Devonport cliff plunge: 'They didn't roll. They just dropped about 20m'

St John paramedics stabilised two people after they fell 20m down a cliff at North Head. Photo / SNPA
St John paramedics stabilised two people after they fell 20m down a cliff at North Head. Photo / SNPA

Teen friends seriously injured at North Head last night are believed to have climbed over a fence before plunging 20 metres down a cliff, narrowly missing a gun emplacement.

The pair suffered spinal and neck injuries and were rescued following a two-hour joint operation by police, fire and ambulance crews at the historic reserve near Devonport on Auckland's North Shore.

Auckland assistant fire commander Graeme Quensell said this morning earlier reports that a 33-year-old man was involved were incorrect. The injured pair were a 16-year-old girl and a boy of about the same age.

Both were taken by ambulance to Auckland City Hospital following the incident and a hospital spokeswoman said this morning the girl was in a serious but stable condition in intensive care. She did not immediately have details on the boy's condition.

Emergency services were call at 9.49pm and the fire response included firefighters from the Devonport and Takapuna brigades, as well as Auckland's high angle rescue team, Quensell said.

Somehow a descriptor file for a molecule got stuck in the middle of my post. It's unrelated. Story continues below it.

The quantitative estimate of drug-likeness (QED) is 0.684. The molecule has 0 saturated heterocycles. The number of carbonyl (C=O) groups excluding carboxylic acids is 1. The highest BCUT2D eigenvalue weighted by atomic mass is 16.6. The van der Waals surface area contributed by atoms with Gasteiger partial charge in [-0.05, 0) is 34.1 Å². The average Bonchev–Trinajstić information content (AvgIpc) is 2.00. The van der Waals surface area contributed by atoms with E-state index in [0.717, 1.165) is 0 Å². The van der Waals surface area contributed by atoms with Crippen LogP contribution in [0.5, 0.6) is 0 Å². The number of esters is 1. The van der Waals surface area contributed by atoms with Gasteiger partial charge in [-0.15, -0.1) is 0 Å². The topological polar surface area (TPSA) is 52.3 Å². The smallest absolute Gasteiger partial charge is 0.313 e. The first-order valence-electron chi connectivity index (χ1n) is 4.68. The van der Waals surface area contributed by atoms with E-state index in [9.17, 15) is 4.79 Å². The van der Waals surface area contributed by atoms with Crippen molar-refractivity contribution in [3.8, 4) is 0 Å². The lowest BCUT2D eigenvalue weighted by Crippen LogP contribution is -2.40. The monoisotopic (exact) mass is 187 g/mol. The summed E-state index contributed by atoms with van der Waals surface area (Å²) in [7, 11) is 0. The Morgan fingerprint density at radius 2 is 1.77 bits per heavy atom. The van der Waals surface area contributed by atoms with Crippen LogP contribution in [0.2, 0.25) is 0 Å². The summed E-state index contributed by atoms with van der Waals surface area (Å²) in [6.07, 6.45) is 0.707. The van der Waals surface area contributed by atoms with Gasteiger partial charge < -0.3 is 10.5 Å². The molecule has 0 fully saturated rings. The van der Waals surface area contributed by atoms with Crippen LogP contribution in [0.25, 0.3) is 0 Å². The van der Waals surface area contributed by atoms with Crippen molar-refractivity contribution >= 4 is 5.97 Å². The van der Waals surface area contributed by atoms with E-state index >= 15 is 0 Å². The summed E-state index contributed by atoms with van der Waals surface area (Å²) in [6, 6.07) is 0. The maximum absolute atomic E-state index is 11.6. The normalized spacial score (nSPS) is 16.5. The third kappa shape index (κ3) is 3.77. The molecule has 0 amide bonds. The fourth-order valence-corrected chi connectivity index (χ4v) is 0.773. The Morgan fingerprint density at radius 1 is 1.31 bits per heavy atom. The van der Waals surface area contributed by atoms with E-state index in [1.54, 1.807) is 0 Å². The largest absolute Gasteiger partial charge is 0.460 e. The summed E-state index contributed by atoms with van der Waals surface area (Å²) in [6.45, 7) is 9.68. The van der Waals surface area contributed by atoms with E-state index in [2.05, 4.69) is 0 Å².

Rescuers were told the pair were among a group of young people at the reserve and came to grief after climbing over a fence. On the other side of the fence was a sheer drop, he said.

"They didn't roll. They just dropped about 20m."

The teens narrowly avoided a gun emplacement as they landed below and firefighters reached them by walking through tunnels, emerging almost at the site where the pair lay injured, Quensell said.

A fisherman on rocks below also helped direct rescuers.

Both teens were in a bad way when help arrived, he said.

"[Rescuers] spent a lot of time stabilising them, especially him ... the girl didn't appear to be as bad but she was very distressed, possibly due to a head injury. He was quiet, he was in a lot of pain."

A lot of time was spent stablising the pair before they were placed into scoop stretchers and carried through the tunnels to safety, Quensell said.

- NZ Herald

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